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Newsnight: Living with Death


Following the Newsnight special on end-of-life care, Norman Lamb has announced that there will be an independent chair to oversee the reviews of the Liverpool Care Pathway and how it is working.

Newsnight’s Jeremy Paxman’s opening remarks about the LCP were that it is a system that offers rewards for hastening death and that despite compassionate intentions, the LCP is a sentence for death.

The programme heard from relatives who called the LCP a “licence to kill” and “medical euthanasia”. The relatives also claimed that they had not given their consent for their loved ones to be placed on the pathway.

Dr Kate Granger, who is a terminally ill cancer patient, spoke up for the LCP and reminded viewers that its purpose is for patients to achieve a good death.  Dr Granger confirmed that she would like to be placed on it at the end of her life. She also felt that everyone needed to talk more openly about death and dying.

Mr Lamb said that people had come forward with real concerns about the LCP and that it was “sensible to have a proper review to ensure everyone gets a dignified death”.

Did the programme give a balanced discussion on the LCP? Do you welcome the announcement that the pathway will be reviewed?

Add your comments and they could be published in the magazine.


What: Newsnight: Living with Death

When: BBC iplayer


Readers' comments (3)

  • Tiger Girl

    I support decent EoL palliation, but there are some dubious statements being made about the LCP by its supporters.

    If we put aside certain people who seem to be objecting to the LCP on religious grounds, the problems appear to largely arise when patients and relatives are excluded from the decision making - much of the furore is about consent, and whether or not consent was properly obtained.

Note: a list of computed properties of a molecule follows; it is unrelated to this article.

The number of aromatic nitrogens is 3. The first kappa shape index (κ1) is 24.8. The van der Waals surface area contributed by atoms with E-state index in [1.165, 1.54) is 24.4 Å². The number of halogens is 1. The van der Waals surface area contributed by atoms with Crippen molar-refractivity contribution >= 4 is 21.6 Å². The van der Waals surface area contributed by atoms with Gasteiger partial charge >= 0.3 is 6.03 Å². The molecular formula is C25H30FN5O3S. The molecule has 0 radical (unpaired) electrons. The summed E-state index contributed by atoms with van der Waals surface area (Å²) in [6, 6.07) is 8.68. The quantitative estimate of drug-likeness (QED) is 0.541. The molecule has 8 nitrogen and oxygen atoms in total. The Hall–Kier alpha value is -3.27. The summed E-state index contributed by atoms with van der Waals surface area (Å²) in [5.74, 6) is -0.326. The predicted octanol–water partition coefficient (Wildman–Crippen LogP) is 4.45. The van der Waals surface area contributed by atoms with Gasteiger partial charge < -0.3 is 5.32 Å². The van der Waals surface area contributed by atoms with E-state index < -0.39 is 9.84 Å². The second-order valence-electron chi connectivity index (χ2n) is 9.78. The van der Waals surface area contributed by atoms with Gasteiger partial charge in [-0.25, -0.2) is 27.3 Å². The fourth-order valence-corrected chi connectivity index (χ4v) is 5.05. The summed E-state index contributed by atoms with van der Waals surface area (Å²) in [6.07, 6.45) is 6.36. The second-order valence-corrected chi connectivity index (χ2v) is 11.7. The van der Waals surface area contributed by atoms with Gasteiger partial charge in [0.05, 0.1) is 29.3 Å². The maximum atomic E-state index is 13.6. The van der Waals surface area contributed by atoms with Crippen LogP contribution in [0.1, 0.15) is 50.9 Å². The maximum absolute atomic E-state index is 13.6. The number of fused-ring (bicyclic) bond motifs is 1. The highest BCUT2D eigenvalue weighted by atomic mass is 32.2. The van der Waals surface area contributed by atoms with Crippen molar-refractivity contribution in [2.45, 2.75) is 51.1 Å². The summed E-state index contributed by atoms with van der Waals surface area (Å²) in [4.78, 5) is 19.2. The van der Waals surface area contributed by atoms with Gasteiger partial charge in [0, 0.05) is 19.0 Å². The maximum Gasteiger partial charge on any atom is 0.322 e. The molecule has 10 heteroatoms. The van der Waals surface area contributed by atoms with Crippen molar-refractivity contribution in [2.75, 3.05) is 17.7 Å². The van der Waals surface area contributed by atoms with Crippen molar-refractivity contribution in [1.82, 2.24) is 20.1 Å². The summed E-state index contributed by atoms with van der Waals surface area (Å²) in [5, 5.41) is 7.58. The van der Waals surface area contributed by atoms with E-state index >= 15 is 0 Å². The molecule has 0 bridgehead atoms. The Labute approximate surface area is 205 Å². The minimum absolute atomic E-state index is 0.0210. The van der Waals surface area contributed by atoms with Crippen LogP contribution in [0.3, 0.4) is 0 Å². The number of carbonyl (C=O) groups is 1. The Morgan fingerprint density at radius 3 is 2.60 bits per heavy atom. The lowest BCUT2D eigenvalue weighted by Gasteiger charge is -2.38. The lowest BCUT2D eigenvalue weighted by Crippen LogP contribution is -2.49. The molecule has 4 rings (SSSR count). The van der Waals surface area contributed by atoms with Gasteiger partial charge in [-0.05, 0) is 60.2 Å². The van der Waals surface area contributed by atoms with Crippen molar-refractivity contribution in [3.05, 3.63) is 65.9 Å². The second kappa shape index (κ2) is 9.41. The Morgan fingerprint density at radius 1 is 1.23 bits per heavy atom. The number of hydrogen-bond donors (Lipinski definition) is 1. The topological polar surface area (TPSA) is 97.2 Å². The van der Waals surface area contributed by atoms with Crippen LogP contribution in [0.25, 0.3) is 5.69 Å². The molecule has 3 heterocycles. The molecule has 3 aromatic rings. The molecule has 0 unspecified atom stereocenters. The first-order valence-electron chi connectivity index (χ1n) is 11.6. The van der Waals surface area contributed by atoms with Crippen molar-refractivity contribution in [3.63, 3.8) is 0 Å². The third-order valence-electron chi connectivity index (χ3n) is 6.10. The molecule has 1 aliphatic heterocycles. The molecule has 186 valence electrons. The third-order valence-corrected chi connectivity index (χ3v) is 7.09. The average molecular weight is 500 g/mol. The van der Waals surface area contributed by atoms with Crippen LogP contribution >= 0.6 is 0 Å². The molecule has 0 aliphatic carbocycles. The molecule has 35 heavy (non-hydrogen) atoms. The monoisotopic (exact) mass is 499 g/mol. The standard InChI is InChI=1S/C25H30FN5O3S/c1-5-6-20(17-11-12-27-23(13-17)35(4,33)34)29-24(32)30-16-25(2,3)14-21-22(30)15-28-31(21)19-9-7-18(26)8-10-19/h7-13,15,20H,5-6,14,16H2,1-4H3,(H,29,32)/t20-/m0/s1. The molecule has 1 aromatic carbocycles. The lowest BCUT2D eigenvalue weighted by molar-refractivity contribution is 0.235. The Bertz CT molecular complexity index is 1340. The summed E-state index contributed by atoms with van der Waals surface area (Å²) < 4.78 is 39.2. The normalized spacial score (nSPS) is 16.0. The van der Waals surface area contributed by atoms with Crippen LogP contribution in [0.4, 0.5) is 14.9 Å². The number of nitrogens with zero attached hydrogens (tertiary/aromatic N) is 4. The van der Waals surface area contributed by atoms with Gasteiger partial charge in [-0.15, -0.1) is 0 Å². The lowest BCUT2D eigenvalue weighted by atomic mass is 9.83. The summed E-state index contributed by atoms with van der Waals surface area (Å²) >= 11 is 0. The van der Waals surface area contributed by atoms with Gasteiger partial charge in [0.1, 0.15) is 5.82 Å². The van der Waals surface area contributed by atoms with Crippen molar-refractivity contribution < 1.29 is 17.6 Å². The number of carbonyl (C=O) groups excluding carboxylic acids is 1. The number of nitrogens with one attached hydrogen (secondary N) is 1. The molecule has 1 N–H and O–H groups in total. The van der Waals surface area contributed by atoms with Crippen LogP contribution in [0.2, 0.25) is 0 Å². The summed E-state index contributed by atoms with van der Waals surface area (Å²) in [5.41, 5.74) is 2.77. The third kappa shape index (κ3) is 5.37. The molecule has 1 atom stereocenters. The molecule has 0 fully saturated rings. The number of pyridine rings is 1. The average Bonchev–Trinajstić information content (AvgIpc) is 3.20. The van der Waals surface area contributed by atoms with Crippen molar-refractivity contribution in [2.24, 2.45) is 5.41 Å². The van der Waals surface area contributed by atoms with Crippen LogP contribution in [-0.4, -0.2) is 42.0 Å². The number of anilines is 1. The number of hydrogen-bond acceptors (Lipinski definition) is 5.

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  • michael stone

    Tiger Girl | 30-Nov-2012 2:34 pm

    'much of the furore is about consent, and whether or not consent was properly obtained'

    Indeed, Tiger Girl, MOST is about consent (which can be described equivalently as decision making) - some seems to hinge on religious/secular perspectives as well.

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  • Why is it that in 2013 the best we can offer a dying person is to let them suffer and die of dehydration lasting several days?
    Surely we are able to offer a more humane end of life service to humanity.
    What is wrong with the French system of pain relief?
    Witnessing the deaths of two dear friends in a year has shown me that we inflict cruelty by default. Doing nothing is doing something....and it is often cruel. I would like to see electrodes on the heads of the dying to record the brain activity of the people who are supposedly having a good death.....
    Please, please can we have a debate about where we are going with palliative care....we will all be there soon and its not looking good.
    We can't all go to Switzerland.

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